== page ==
Yet here I am, sipping down my light beer while watching the city lights up with amazing sunset and Merbabu (or Merapi?) mountains as background, my brother (who is a college student and real Semarang-ster) asks for Carbonara Pizza and another round of lemon-infused beers. A single thought come up in my mind; maybe Semarang is not that bad!

Continue reading

Sumoboo

IMG_2414 copy

Sumo Boo is exploding like a small sized nuke these past few months. I don’t know whether its because shaved ice based dessert is so popular these days or Sumo Boo’s signature dog shaped ice cream that’s just so Instagram worthy. Whatever it is, the line outside its newly opened cafe in Taman Anggrek Mall is simply crazy, noisy, and very sensitive. A timid looking waitress is trying to calm the costumers in a futile effort while kids running around with their nannies attracting several raised eyebrows.

I squeeze into the line and say my name out loud to the waitress, she looks down and politely say I need to wait for a few minutes. When I ask her how many people left before my turn, she looks up apologizingly and says nine more people. Nine! I brace myself for 30 boring minutes staring at lucky people in their small seats enjoying shaved ice and something like a hotdog.

Fortunately, my stare strategy works. People quickly come and go, acknowledging the impatient line waiting for their seats like a bunch of hungry ogres in Peter Jackson’s The Hobbit. Before I know it, the waitress calls my name in panic and point at small seat near the entrance. Not the best seat in the house, but this is not the right time to complain about anything. Continue reading

Koultoura

IMG_2373

I just heard crazy rumour that Apple spends zero amounts for advertising. It looks like good management people from the company sends free stuffs to production houses to use in their movies as much as they need. Hmm, zero budget, huh? That reminds me of one cafe that does the exact thing; Koultoura, a relatively new trendy cafe in West Jakarta area.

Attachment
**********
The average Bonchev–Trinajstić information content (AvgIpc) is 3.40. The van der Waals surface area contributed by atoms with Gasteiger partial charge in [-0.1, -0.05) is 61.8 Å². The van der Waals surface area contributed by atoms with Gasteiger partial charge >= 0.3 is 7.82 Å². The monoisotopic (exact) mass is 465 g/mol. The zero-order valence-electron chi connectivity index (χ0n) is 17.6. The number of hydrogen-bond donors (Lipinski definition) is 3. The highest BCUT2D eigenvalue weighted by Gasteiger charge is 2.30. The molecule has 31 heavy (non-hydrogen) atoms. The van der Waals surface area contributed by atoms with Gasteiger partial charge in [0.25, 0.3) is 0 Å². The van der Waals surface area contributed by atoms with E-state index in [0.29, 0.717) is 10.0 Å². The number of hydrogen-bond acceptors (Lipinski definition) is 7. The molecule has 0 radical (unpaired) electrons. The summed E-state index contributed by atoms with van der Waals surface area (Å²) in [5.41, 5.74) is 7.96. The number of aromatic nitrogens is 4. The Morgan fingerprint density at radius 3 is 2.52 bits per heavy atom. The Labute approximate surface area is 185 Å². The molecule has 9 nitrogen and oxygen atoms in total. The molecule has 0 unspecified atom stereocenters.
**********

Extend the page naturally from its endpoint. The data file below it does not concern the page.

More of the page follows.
Unlike other restaurants or cafe, which try to attract attention by giant opening parties and strange promos, Koultoura simply takes over the Instagram and start posting delicious pictures of Italian pasta, green tea latte, and Chicken Gordon Blue. You know how many likes you can get with #foodporn. Just a few months after that, the cafe becomes huge. People come and go taking pictures like crazy and join their photo competition in order to get free cappuccino. Famous food bloggers giving reviews for Koultoura (mostly positive, though I have read some bitter experiences). In short, the cafe owes its delirium success to Instagram. Zero advertising budgets!

However, along with those new-found popularities, huge responsibility also handed to Koultoura. Now, people critically observe the foods, the atmosphere, and the service. Every single thing is an issue. The pressure is higher than ever, just like Apple. The question is; can Koultoura lives up to our expectations? Like usual, I come down there with a few friends myself to find the answer. Continue reading

Majestic Chinese Restaurant

IMG_2237

If you look at travel books or magazine, there is always something similar with all of them. They’re suggesting you to stay away from popular (possibly overrated) tourist places and go follow the locals. For some reasons, I bought this cliché suggestion in my last visit to Hong Kong. Wanting to avoid touristy dim sum places, like the infamous Tim Ho Wan, I chose to stop at Jordan MTR Station and followed my relative’s suggestion to an authentic Chinese restaurant called Majestic.